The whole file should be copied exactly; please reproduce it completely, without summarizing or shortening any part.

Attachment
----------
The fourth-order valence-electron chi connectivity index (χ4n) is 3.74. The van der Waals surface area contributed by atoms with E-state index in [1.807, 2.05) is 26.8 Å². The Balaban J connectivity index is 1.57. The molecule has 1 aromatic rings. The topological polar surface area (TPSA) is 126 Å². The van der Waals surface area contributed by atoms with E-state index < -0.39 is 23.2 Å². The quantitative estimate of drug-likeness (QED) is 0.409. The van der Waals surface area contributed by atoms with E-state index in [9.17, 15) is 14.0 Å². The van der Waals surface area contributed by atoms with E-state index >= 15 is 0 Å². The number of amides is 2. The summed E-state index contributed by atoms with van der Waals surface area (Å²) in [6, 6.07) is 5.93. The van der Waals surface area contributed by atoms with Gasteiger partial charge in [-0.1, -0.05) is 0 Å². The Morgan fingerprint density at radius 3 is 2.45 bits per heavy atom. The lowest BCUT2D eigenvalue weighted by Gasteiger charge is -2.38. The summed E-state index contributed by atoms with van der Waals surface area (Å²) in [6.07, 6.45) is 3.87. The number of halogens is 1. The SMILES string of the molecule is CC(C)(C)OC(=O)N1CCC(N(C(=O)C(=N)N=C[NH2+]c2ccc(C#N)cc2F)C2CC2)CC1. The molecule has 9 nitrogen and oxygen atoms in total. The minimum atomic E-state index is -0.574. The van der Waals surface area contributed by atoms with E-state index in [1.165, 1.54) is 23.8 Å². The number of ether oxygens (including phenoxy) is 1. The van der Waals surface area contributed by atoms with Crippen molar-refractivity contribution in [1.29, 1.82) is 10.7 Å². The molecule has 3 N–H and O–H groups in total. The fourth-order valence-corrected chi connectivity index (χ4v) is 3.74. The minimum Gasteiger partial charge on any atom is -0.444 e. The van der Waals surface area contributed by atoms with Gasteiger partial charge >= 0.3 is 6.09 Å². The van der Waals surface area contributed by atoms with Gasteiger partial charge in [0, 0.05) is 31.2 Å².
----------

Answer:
The fourth-order valence-electron chi connectivity index (χ4n) is 3.74. The van der Waals surface area contributed by atoms with E-state index in [1.807, 2.05) is 26.8 Å². The Balaban J connectivity index is 1.57. The molecule has 1 aromatic rings. The topological polar surface area (TPSA) is 126 Å². The van der Waals surface area contributed by atoms with E-state index < -0.39 is 23.2 Å². The quantitative estimate of drug-likeness (QED) is 0.409. The van der Waals surface area contributed by atoms with E-state index in [9.17, 15) is 14.0 Å². The van der Waals surface area contributed by atoms with E-state index >= 15 is 0 Å². The number of amides is 2. The summed E-state index contributed by atoms with van der Waals surface area (Å²) in [6, 6.07) is 5.93. The van der Waals surface area contributed by atoms with Gasteiger partial charge in [-0.1, -0.05) is 0 Å². The Morgan fingerprint density at radius 3 is 2.45 bits per heavy atom. The lowest BCUT2D eigenvalue weighted by Gasteiger charge is -2.38. The summed E-state index contributed by atoms with van der Waals surface area (Å²) in [6.07, 6.45) is 3.87. The number of halogens is 1. The SMILES string of the molecule is CC(C)(C)OC(=O)N1CCC(N(C(=O)C(=N)N=C[NH2+]c2ccc(C#N)cc2F)C2CC2)CC1. The molecule has 9 nitrogen and oxygen atoms in total. The minimum atomic E-state index is -0.574. The van der Waals surface area contributed by atoms with E-state index in [1.165, 1.54) is 23.8 Å². The number of ether oxygens (including phenoxy) is 1. The van der Waals surface area contributed by atoms with Crippen molar-refractivity contribution in [1.29, 1.82) is 10.7 Å². The molecule has 3 N–H and O–H groups in total. The fourth-order valence-corrected chi connectivity index (χ4v) is 3.74. The minimum Gasteiger partial charge on any atom is -0.444 e. The van der Waals surface area contributed by atoms with Gasteiger partial charge >= 0.3 is 6.09 Å². The van der Waals surface area contributed by atoms with Gasteiger partial charge in [0, 0.05) is 31.2 Å².